It’s harvest season, and this is the time of year when we find all kinds of delicious Idaho-grown fruit, from apples to peaches, nectarines, plums and grapes. But because of last winter’s severe weather, local fruit production is down, and you might even be finding that prices on fresh fruit have gone up.
Today on “You Can Grow It,” garden master Jim Duthie made a visit to the University of Idaho agricultural research station near Parma to find out just what the impact of last winter’s weather was on the Idaho fruit industry, and how it might have affected the fruit you’re growing in your home garden, as well.
Last winter’s record snow and extreme cold is a distant memory for most of us, but southern Idaho fruit growers are still dealing with the damage it caused. Many growers are seeing up to 50 percent less fruit this season, and some have lost almost their entire crop. That record cold killed branches and even entire trees, and at many local vineyards, grapevines froze and died back all the way to the ground. You may have had some damage to your backyard fruit trees or grape vines, as well.
But it’s not all bad news. At the U of I research farm near Parma, some varieties of grapes and other fruits being studied here came through the harsh winter weather just fine, and may prove to be more productive options to commercial growers and home gardeners alike.
“This block we have 60 different varieties of peaches and nectarines, and we have been selecting the best variety for growers of Idaho to be competitive in the world market,” said Dr. Esmaeil Fallahi, Director, UI Pomology Program.
But last winter’s severe weather hit hard here, too, forcing the cancellation of their annual Fruit Field Day.
Temperatures here dipped to minus 21 degrees on a few nights last January.
“And that kind of temperature was cold enough to damage some crops, including peaches. And then we have varieties that, they were growing okay, they looked okay, but in the middle of July, branches started to die, and they were showing symptoms of the cold damage,” said Dr. Fallahi.
So what can you do if you experienced damage to your fruit trees?
“I think that if you have a tree that has five limbs, if one of them is damaged, you can simply get a chain saw and get rid of that.”
“But if more than half of the tree is dead, or say, two limbs out of four dead, it’s probably time to replace that whole tree.”
Much of Dr. Fallahi’s research includes finding the best varieties of fruit in terms of size, color and taste, but last winter’s weather also provided an opportunity to see which varieties could tolerate the extreme cold temperatures.
“Absolutely, yes. That helps us to kind of screen down varieties, and then the ones that cannot survive in this kind of weather, we simply will not recommend to our growers.”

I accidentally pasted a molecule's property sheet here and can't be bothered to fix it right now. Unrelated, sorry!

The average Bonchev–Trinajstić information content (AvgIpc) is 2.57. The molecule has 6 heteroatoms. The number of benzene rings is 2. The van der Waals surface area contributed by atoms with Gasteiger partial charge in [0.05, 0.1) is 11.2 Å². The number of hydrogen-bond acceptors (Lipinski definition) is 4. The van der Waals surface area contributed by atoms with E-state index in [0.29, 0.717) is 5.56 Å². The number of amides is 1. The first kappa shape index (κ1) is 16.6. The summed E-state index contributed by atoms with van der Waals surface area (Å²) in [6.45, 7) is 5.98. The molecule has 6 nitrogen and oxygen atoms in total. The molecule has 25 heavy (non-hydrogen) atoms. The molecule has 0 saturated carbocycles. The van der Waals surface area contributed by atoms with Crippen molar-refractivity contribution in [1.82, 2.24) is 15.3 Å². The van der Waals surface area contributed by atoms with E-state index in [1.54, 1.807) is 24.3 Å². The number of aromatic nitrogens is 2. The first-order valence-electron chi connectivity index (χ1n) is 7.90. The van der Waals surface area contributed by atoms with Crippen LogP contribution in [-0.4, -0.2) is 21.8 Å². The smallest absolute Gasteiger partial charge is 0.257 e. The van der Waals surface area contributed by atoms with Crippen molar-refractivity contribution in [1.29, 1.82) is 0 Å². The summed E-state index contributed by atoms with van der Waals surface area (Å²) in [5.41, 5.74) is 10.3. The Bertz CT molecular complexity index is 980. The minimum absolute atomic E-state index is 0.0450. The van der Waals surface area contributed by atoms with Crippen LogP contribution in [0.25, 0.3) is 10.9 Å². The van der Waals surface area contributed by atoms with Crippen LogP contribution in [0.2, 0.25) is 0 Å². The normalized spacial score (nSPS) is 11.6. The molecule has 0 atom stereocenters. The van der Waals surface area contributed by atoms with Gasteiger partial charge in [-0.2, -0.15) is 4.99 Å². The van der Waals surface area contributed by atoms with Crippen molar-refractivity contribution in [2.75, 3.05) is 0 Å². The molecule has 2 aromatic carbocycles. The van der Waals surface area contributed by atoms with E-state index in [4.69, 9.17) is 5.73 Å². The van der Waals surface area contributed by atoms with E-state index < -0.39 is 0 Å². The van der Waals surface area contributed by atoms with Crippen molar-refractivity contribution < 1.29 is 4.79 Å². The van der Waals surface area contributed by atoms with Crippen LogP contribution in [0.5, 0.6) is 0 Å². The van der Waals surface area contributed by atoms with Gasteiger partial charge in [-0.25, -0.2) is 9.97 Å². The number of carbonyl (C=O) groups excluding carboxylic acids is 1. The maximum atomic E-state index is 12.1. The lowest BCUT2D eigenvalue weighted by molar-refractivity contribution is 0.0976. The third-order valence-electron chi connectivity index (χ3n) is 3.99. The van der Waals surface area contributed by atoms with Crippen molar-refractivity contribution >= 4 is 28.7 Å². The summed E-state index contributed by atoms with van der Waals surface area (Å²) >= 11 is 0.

It takes about 10 to 12 years to study a particular line of fruit trees before recommending it to growers. Some selections produced well for eight years, but an unusual early deep freeze a couple of years ago killed many of the trees. Growers were advised that that variety will produce good fruit, but isn’t tolerant of extreme cold.
“That’s why it takes a long time to do fruit research and present it in a meaningful way,” said Dr. Fallahi.
And their research isn’t limited to the effects of cold weather.
“Some trees may not be that tolerant to the heat. When they get extremely hot, they may not be very productive after a few years. So that’s part of our selection goals.”
At many southern Idaho vineyards, growers noticed the cold damage to their grape vines almost immediately. Fortunately, deep snow cover insulated the roots from the extreme cold and most survived. But the vines had to be cut back to the ground, and are just growing back.
“I think it’s going to be a setback for a few years, and then they are coming back.”
One grape variety, called Tomcord, a cross between Thompson and Concord grapes, proved to be very cold hardy, with a 100 percent survival from the cold without any damage.
“We are testing different varieties of grapes here, and the survival here quite depends on which variety they are.”
“But as a result of this cold damage, it would be very natural if we find fruit that is a little more expensive in the market.”
“It takes a couple of years, maybe three years of setbacks, but we will survive.”
And that’s good news. As long as we don’t have a repeat of the extreme winter weather, the Idaho fruit industry will bounce back and be fine. And so will your fruit trees and vines in your home gardens.
Last winter’s extreme cold temperatures obviously did a lot of damage to fruit trees, but most trees were dormant by the time the coldest weather set in. The early deep freeze in November of 2014 actually killed more fruit and ornamental trees throughout the Treasure Valley because it hit early, before the trees had a chance to harden off and prepare for the winter cold.
If you’re looking at planting or replacing fruit trees or grape vines in your garden, we have some recommendations from the Parma Research Center.
Dr. Fallahi’s recommendations for grapes, peaches and nectarines for home gardeners in the Treasure Valley:
Grapes: Tomcord & Jupiter
Peaches: July Flame, Snow Giant (white flesh), O Henry (yellow flesh)
Nectarines: Flame, Arctic Jay]